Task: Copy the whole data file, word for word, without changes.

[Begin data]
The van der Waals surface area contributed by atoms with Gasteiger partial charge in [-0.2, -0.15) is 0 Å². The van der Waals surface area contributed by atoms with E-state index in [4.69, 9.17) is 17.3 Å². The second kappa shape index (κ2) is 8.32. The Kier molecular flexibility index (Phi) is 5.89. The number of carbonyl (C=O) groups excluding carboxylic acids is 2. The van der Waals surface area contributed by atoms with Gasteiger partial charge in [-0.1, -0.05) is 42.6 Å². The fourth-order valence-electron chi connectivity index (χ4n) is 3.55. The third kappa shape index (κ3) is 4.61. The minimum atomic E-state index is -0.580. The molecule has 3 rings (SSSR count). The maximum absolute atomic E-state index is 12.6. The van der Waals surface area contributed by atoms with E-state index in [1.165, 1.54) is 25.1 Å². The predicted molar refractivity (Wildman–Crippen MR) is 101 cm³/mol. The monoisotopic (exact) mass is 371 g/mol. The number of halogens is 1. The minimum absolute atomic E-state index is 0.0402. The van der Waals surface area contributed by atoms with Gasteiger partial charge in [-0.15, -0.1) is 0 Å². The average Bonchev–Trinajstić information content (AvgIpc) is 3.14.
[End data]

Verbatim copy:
The van der Waals surface area contributed by atoms with Gasteiger partial charge in [-0.2, -0.15) is 0 Å². The van der Waals surface area contributed by atoms with E-state index in [4.69, 9.17) is 17.3 Å². The second kappa shape index (κ2) is 8.32. The Kier molecular flexibility index (Phi) is 5.89. The number of carbonyl (C=O) groups excluding carboxylic acids is 2. The van der Waals surface area contributed by atoms with Gasteiger partial charge in [-0.1, -0.05) is 42.6 Å². The fourth-order valence-electron chi connectivity index (χ4n) is 3.55. The third kappa shape index (κ3) is 4.61. The minimum atomic E-state index is -0.580. The molecule has 3 rings (SSSR count). The maximum absolute atomic E-state index is 12.6. The van der Waals surface area contributed by atoms with E-state index in [1.165, 1.54) is 25.1 Å². The predicted molar refractivity (Wildman–Crippen MR) is 101 cm³/mol. The monoisotopic (exact) mass is 371 g/mol. The number of halogens is 1. The minimum absolute atomic E-state index is 0.0402. The van der Waals surface area contributed by atoms with Gasteiger partial charge in [-0.15, -0.1) is 0 Å². The average Bonchev–Trinajstić information content (AvgIpc) is 3.14.